Craig Neal could be missing link for Tech basketball

Photo by Heather Middleton

Photo by Heather Middleton

It seems like everybody has put their two cents in regarding the state of the Georgia Tech basketball team.

Now, it's my turn.

For anybody who's been under a rock the past week, former basketball coach Paul Hewitt was fired.

Paul Hewitt had to be fired.

Tech basketball has gone from being the hottest ticket in town at one time to a joke.

Hewitt's record at Tech speaks for itself, and it's not pretty.

Despite leading the Yellow Jackets to the national title game in 2003-04, he was 189-160 overall at Tech. Worse yet, he was 72-104 in the ACC.

For those of you who don't want to do the quick math, that's 32 games below .500 in league play.

Now, it's up to Tech athletics director Dan Radakovich to fix it.

He must fix it.

Tech basketball has too much pride and too much tradition to have turned into a laughing stock.

This is not the first time Radakovich has had to make a "big-time" hirer.

That sort of goes with an athletic director's job description.

Radakovich went down this road when he forced a changing of the guard with the school's football program, replacing Chan Gailey with Paul Johnson.

So far, it looks like Radakovich hit paydirt (excuse the pun) with that hire, and frankly, the football program wasn't in nearly as bad of shape as the basketball program.

For Radakovich, this hire might define his career at Tech.

Yellow Jacket fans are hungry to win again, and it's important to find the right fit.

Tech fans showed their displeasure with the state of the basketball program by staying away last year. Season ticket sales plunged, and at many games, there were as many fans from visiting programs as Tech fans.

Some interesting resumes have no doubt crossed Radakovich's desk, but the litmus test is pretty basic.

The new coach has to restore the glory that once was Tech basketball.

More than anything else, Yellow Jacket fans have to be re-energized.

Tech basketball has become an ACC bottom-feeder, and to its fans, that's totally unacceptable.

Several names are being thrown around. Some fans even want Mark Price to come in and take a shot at lifting Tech back to greatness. Price was a terrific player both in college and in the pros. He was the first great point guard in a long line of point guards to come through Tech.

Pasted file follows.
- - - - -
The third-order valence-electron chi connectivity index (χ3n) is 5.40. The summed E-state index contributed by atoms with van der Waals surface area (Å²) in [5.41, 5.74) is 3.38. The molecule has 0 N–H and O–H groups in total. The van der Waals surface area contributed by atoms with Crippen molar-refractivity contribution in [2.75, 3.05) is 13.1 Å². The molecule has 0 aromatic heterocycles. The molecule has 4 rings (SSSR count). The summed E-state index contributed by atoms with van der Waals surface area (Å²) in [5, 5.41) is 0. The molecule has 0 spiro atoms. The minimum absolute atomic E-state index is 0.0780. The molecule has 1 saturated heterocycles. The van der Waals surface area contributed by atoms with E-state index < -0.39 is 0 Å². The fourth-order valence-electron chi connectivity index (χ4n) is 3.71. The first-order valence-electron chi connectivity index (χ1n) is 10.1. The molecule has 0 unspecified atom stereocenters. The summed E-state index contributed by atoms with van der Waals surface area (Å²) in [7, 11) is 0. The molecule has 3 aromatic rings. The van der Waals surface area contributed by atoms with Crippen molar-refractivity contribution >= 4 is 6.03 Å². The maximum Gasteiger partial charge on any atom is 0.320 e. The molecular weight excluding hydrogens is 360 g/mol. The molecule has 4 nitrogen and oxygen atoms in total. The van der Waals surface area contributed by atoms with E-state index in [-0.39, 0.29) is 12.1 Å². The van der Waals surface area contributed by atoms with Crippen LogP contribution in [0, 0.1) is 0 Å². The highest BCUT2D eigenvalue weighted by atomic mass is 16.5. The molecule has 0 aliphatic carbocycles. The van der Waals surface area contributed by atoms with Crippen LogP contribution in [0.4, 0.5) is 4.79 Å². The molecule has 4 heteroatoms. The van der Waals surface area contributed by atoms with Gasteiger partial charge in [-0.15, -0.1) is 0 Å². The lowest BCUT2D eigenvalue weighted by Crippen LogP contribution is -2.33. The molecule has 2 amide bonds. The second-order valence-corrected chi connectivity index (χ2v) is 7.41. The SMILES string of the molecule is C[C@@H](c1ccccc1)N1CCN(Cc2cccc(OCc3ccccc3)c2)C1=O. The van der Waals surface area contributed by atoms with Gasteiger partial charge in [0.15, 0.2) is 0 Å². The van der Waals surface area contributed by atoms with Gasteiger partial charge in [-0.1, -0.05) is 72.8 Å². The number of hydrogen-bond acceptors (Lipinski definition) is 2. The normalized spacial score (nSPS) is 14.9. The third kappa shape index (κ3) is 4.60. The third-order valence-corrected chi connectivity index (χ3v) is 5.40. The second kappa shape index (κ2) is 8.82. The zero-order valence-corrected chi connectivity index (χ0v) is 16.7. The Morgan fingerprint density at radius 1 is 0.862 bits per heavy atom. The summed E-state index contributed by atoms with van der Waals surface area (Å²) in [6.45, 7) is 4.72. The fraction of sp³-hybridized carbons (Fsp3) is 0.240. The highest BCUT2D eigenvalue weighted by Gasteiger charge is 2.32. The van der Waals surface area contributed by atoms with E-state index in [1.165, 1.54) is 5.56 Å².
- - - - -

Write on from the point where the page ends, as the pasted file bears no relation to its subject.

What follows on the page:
He and John Salley took a chance on a young unknown coach named Bobby Cremins when they signed on at Tech, and it was magical. Tech went from an unknown college program to an ACC powerhouse once they arrived on the midtown Atlanta campus.

But Price has very little coaching experience, and jumping into the fires of the ACC might not be the best thing.

Still, Tech should reach back to its past.

No, I am not talking about bringing Cremins back.

Craig Neal, however, would be a perfect fit. Neal was Price's back up at point guard and then took over when Price graduated in the mid 1980s.

He could even bring Price aboard to work in some capacity, and I'm sure he could keep Cremins on speed dial whenever he needed the advice from a veteran coach.

Neal has spent his time in several assistant coaching capacities since his playing days ended, working as a pro scout and most recently as an assistant for Steve Alford at Iowa and New Mexico.

The Lobos are currently in the NIT.

Neal seems ready to make the leap back to his alma mater. He knows about mixing academics with athletics at Tech. He knows how good basketball once was, and how much it has slipped.

In two years, Tech will begin play in a new building (next year they will divide their time between Phillips Arena and Gwinnett Center). What a better way for Tech fans to get a fresh start, and feel good about their program then bringing in somebody who loves the Yellow Jackets as much as they do.

It may not work, but the Yellow Jacket Nation is ready for something good to happen, so why not start with one of their own.

Doug Gorman is sports editor of the Clayton News Daily and Henry Daily Herald. He can be reached at dgorman@news-daily.com